A main concern with the Gill bibs was its strap-adjustment ring. The threads holding the plastic ring to the bib front pulled out after very little use during our testing. This sort of damage is covered under Gill’s limited lifetime warranty.
Bottom Line: The Gill Key West set was one of the top performers in all tests, and only its higher price ($450) kept it out of the top slot. We highly recommended it for those able to spend more.
The Gul ladies Newport Jacket and Drop Seat Trousers Hi Fits are lightweight, good-looking, and comfortable. This set had the best overall fit for all women testers. This made them attractive on and also addressed performance issues that rely on fit. The jacket is marketed as performance gear and seems a good match for racers and active sailors.
One tester found the high-visibility fluorescent hood a good fit, another found the fitted, adjustable hood too small, and yet another could not adjust it enough to keep wind and water out. The jacket has a mesh lining, good interior and exterior wrist closures, and plenty of reflective patches and prismatic piping. However, the color scheme tested—dark shoulders and grey sleeves—offered poor visibility.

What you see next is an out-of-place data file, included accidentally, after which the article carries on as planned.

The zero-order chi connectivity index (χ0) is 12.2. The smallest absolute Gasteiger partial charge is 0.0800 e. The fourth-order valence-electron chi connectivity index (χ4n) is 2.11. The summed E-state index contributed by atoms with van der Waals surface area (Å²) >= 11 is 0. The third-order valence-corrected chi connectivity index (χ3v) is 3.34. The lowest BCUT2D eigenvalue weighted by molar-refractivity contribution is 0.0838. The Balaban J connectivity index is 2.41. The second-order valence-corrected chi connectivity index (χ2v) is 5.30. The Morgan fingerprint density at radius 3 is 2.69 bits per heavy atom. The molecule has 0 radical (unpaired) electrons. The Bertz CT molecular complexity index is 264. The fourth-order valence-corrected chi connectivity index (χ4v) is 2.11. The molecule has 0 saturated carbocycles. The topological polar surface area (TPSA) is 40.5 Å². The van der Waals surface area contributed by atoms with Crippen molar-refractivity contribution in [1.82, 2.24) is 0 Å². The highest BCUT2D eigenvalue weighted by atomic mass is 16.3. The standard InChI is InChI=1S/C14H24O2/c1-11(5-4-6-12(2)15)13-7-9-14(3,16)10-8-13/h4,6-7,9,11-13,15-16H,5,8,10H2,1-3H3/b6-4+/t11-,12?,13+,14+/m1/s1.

Although the jacket was the most comfortable and easiest to move in, testers could feel the wind through the jacket. In our opinion, the jacket would be good for inshore racing, tropical cruising, and day sails. We would prefer a higher, warmer collar and a heavier jacket for offshore adventures. Gul Senior Designer Warren Valentine told Practical Sailor that the company is working to improve the jacket’s wind resistance. "We have developed a new wicking, brushed-mesh lining that slightly lifts the outer fabric, providing more wind resistance without effecting breathability," he explained.
The bibs are streamlined, comfortable, and good-looking. The reinforced patches carry all the way down to the ankles, with comfortable, effective Velcro adjustments at the bottom. The Velcro suspender straps are quick and easy to adjust. But the no-toggle, no hook Velcro system might suffer after long-term wear and tear. There is a slash pocket on the thigh with a protected zipper, along with two fleece-lined pockets, a wonderful extra. The bibs are streamlined and well designed and would be a nice match for racers, with or without the Newport Coastal jacket.